Disposal Frequently Asked Questions
- What Do I Do With Aerosol Cans?
- To be considered empty, an aerosol can must contain NO propellant and NO product, and must be at atmospheric pressure. UNC regulates all partially empty spray cans as Hazardous Waste because they may still contain ignitable propellants, chlorinated solvents, flammable material, or toxic substances.
- Request a pick-up of your aerosol cans by logging in and filling out this form.
- Contact the UNC EHS at 919-962-5723 for assistance with disposal of aerosol cans.
- Store Aerosol cans in a Closed container labeled as “Aerosol Cans“.
- Return spray cans that malfunction (for example, the tip breaks off) to the manufacturer or dispose of them as Hazardous Waste.
- Establish a distribution control system to limit aerosol cleaner use.
- Consider phasing out the use of spray cans containing hazardous chemicals in your shop.
- Consider using refillable containers that use compressed air as the propellant.
- Do Not discard partially empty spray cans in the trash.
- Do Not puncture any aerosol cans.
- Do Not spray aerosols in/around other solvents or parts washers. Hazardous Waste contamination may result.
- Do Not purchase products that contain chlorofluorocarbons or hazardous chemicals.
- How Do I Handle Fluorescent Bulbs?
- Fluorescent Lamps, including compact fluorescent lights, contain mercury, a toxic metal. When a lamp is broken or placed in a landfill or incinerator, the mercury can contaminate the airs, surface water, and ground water. UNC promotes recycling of fluorescent bulbs, and has a system in place to recycle them. EHS may be able to provide boxes for accumulation.
- Recycle your fluorescent lamps.
- Use low-mercury, green tipped bulbs. These are lower in mercury but do still contain mercury at a level that can cause contamination if broken.
- Store all spent bulbs in Closed boxes, labeled as “Used Bulbs” and Date the container with the first date that a bulb was put into the box. This box must be kept Closed unless a bulb is actively being added to the box.
- Bulb boxes should be brought to the EHS Storage Facility across from Surplus Property so that they may be collected for recycle.
- Contact Housekeeping immediately if you break a bulb in a lab or office environment.
- Do Not put used fluorescent bulbs in the trash.
- Do Not intentionally break or crush lamps because mercury will be released.
- What Do I Do With Photographic Waste?
- Discarded film and spent fixer contain silver and pose a potential threat to the environment if improperly discarded. Silver waste should be managed through recycling.
- Recycle all discarded film. Separate the film by type (microfiche, photoprocessing, or x-ray). Place each type of material in a separate box or container.
- Label the containers as to the film type such as “X-Ray film for Recycle”.
- Request a pick-up of your film.
- Do ensure that your department has a program in place to filter your photo or x-ray effluent by adding a silver filter, if applicable.
- If you have large amounts of fixer waste to collect, contact EHS. We can supply a pail or drum for accumulation.
- Do Not allow spent fixer to be disposed into any drains.
- Do Not place discarded film into the garbage.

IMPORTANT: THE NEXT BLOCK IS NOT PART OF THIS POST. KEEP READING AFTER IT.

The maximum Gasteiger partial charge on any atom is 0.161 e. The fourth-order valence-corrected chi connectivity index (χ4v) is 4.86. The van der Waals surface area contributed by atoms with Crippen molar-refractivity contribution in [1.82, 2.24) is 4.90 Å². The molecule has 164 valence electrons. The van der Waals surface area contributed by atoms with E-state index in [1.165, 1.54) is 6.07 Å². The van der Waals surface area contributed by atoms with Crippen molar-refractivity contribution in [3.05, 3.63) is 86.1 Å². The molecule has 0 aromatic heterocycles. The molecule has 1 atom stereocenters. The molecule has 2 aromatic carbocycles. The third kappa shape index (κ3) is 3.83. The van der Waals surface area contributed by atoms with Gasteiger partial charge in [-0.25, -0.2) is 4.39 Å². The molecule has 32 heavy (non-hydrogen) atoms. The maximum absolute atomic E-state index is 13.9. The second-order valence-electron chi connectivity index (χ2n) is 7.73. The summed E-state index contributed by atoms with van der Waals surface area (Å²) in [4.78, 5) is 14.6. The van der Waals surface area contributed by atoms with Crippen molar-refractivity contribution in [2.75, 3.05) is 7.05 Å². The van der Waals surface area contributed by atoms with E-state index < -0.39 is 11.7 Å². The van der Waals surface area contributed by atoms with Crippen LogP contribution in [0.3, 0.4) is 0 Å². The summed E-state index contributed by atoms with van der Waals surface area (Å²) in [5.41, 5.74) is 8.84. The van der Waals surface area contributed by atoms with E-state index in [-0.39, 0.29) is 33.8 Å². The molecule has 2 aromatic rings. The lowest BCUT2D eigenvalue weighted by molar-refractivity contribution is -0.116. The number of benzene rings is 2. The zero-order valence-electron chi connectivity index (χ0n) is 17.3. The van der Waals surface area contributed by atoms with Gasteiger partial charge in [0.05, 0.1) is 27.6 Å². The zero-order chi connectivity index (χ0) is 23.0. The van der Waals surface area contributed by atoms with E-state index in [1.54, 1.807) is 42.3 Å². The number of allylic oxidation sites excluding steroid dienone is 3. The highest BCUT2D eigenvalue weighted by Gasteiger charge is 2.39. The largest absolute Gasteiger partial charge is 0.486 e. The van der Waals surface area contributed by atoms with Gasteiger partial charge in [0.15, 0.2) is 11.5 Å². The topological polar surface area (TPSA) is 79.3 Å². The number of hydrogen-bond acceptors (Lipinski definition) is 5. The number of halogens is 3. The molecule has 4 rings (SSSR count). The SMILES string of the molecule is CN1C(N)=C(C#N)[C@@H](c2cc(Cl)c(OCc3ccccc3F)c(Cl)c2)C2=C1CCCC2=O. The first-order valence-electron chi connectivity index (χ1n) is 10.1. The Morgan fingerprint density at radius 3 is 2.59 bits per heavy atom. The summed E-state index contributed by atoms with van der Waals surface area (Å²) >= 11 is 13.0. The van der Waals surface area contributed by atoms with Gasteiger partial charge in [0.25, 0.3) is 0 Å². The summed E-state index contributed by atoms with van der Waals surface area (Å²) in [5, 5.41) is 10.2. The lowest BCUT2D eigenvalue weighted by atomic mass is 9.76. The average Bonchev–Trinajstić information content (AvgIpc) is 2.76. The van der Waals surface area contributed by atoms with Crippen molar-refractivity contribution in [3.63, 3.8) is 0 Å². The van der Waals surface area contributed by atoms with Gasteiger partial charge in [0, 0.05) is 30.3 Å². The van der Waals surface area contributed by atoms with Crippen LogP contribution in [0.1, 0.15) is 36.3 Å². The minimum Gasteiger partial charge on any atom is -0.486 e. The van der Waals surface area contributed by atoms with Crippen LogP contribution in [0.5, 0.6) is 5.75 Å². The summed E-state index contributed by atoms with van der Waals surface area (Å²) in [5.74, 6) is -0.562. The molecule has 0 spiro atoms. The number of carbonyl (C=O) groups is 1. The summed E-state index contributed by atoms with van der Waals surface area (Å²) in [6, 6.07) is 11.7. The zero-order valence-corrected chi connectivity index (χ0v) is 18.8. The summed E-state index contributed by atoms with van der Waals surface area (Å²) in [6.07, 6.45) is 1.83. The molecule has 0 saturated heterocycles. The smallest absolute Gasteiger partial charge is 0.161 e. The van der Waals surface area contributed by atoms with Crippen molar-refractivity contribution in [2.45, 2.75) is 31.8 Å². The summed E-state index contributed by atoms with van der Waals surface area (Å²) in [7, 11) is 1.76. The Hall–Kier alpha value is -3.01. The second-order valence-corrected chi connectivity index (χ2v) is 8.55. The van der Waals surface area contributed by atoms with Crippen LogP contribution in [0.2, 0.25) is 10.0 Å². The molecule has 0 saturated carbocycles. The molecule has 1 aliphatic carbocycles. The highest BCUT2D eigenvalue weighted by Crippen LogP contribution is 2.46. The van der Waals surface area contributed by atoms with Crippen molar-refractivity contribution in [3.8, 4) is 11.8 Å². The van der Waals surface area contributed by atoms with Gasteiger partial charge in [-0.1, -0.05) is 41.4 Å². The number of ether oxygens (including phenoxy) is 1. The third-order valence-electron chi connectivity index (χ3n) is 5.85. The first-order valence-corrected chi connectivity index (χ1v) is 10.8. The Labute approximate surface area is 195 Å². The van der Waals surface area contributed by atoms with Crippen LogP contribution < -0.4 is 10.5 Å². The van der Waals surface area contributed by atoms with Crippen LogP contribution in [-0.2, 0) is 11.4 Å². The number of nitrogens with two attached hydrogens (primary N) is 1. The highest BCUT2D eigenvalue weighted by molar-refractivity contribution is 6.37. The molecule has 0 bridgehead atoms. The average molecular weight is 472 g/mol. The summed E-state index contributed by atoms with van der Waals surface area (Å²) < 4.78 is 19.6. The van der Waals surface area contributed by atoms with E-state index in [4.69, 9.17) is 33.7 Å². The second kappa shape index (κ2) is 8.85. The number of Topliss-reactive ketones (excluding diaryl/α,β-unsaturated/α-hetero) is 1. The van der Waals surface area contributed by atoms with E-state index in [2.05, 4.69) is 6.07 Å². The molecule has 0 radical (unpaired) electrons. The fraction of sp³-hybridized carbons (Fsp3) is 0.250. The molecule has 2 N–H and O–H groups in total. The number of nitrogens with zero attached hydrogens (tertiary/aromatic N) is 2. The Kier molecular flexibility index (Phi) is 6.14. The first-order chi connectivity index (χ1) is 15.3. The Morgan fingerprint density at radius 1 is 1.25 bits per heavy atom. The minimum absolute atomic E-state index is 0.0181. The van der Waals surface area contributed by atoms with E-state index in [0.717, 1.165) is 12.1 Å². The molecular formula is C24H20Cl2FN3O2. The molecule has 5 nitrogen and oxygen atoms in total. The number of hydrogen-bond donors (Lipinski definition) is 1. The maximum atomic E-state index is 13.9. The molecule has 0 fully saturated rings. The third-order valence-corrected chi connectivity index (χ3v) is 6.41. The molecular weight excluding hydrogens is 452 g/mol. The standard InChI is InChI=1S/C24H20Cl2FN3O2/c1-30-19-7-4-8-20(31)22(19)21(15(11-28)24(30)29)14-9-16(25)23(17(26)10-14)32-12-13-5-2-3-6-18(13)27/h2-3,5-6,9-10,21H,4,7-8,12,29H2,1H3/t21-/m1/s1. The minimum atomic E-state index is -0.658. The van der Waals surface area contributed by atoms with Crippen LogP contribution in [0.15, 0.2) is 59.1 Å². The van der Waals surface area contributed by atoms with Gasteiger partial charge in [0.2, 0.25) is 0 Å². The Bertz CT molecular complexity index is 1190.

- What Do I Do With Lead Acid Batteries?
- Lead acid batteries pose a potential threat to human health and the environment if improperly discarded. The two main components of these batteries are sulfuric acid and lead. Both lead and sulfuric acid can contaminate solid and ground water. Sulfuric acid is highly corrosive, and lead has been linked to health effects in humans, particularly children.
- Properly manage used batteries by having them picked up by:
- The wholesaler or retailer from whom you purchased the batteries.
- A facility that recycles the batteries by extracting the lead.
- A collection center that sends batteries to a smelter or recycler.
- Smaller Lead Acid Batteries may be picked up by sending EHS a request.
- Avoid long term storage of batteries.
- Store batteries upright in a secure, covered location on a sealed surface. Check for leaks often.
- Tape or cap all terminals.
- Get a receipt from the recycling company and maintain records for at least five years.
- Do Not place lead acid batteries in the garbage.
- Do Not pour battery acid onto the ground or into a drain.
- Do Not take lead acid batteries to a landfill.
- Do Not store batteries outside, unprotected from the weather.
- Do Not pile batteries more than four high.
- Properly manage used batteries by having them picked up by:
- How Do I Handle Other Batteries?
- Dry Cell batteries can be either single use or rechargeable. Some types of dry cell batteries contain heavy metals including mercury, nickel, cadmium, and silver. All of these metals can adversely affect human health and the environment if not recycled. If these batteries are discarded into the trash, they either end up in a landfill or are incinerated and can cause ground water and air pollution.
- Recycle your used batteries by placing them in a container labeled “Batteries for Recycle”. Recent Dept. of Transportation regulations require all batteries to have their ends or terminals taped or capped prior to transport. Keep the lid closed unless you are adding batteries. Separate them out by type. Then you should request a pick-up.
- Purchase batteries that contain less hazardous ingredients. For example, use alkaline batteries instead of mercury button cells.
- Use rechargeable batteries whenever possible.
- Reduce battery usage. Consider purchasing plug-in products instead of battery powered products.
- Do Not place rechargeable nickel-cadmium, button cells, mercuric oxide, silver oxide, lithium, or lead acid batteries in the trash.
- How Do I Handle Paint Wastes?
- Paint operations generate waste paint in three main areas:
- Solvents used in cleanup operations,
- Leftover paint after completion of a project, and